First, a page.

Smalls had organized with workers in the cafeteria who felt that management was unresponsive to their concerns. The workers led a walkout demonstration outside of the facility’s parking lot on March 30. 

In response to Smalls’ experience with Amazon, Kim, one of the first public officials to lead the opposition against Amazon HQ2 in Long Island City, said it’s important to invest more in the local economy. 

“Everything we do should be centered around workers: Why do we have an economy that constantly focuses on the very top? We talk about buying local, but do we actually invest in our local economy?” Kim said. “Our small businesses are shut down — 60 to 65 percent are not going to come back because they did not have any support. We’re investing in the wrong place: If we invest in our people, if we invest in care, if we invest in mom and pops and local cooperatives, we’re leaving less of a carbon footprint — it’s all connected.” 

Ramos, chair of the Senate Labor Committee, said there is a culture of over-consumerism, as people were ordering more products online amid the pandemic.  

“We do have to think about it, especially as elected officials, how we are putting forth an economy that is protecting small businesses and workers. We can’t just worry about convenience and affordability when it comes to all of these products,” Ramos said. “It’s important to think about putting forward an economy that is protecting small businesses and its workers. We all love our restaurants and small businesses because they are what make our blocks special, but all of that is going to disappear if we keep buying on Amazon.” 

Real estate plays a big role, according to Van Bramer, who said that landlords’ rising rents cause small businesses to shut down. 

“If we taxed billionaires in this state in a way that’s fair and just, we would have the money we need to make sure small businesses could survive,” Van Bramer said. “We would be able to accomplish meaningful rent relief and the fact that we don’t is a consequence of the fact that billionaires and big real estate have power in the executive mansion in Albany and power over far too many.”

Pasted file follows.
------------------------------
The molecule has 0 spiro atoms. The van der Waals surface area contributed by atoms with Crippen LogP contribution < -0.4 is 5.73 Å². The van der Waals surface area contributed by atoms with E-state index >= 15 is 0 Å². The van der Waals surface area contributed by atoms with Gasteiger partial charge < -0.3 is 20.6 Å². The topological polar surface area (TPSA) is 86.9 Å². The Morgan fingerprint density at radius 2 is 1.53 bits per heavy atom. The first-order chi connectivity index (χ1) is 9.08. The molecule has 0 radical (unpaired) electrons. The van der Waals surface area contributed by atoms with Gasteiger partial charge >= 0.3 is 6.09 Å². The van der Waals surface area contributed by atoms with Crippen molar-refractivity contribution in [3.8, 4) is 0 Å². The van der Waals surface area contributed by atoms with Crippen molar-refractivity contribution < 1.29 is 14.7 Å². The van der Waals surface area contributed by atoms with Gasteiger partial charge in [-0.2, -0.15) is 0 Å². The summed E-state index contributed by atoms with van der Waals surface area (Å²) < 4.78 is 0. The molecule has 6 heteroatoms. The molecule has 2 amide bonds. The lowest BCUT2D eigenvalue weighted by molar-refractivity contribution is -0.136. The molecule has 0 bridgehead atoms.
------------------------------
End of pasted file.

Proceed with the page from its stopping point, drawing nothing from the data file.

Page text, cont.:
As 3 million women have dropped out of the workforce during the pandemic, Van Bramer said they must be prioritized and subsidized to address the issue. To better support women who own businesses and are in the workforce, Ramos said support largely comes from a place where they need greater access to capital — which is true of minority- and women-owned businesses alike. 

“We have a hard time accessing loans and accessing grants and resources in order to get going. For women who happen to be mothers, we have deep childcare issues, and now, that situation is worse and much more urgent,” Ramos said. 

Before the pandemic, Ramos, along with several other lawmakers and City Comptroller Scott Stringer, drafted a bill to create a payroll tax to expand access to affordable care for the city’s youngest children. The proposed state bill, NYC Under 3, would benefit families and also the city economy by growing the workforce. The bill would raise almost $660 million, according to elected officials, allowing the city to serve 34,000 more infants and toddlers from birth through age 3.

“If your business is grossing around $250 million in payroll every year, then you would have to pay less than half of a percentage in tax and that would allow us to have enough money to provide most children in NYC with affordable childcare,” Ramos said. 

Ramos said they’re looking to readdress the bill, while also highlighting the need for an efficient system for people to be able to find childcare. 

“That sends people back into the workforce and helps a lot of caretakers to launch their own small businesses, which has been proven to help the economy,” Ramos said.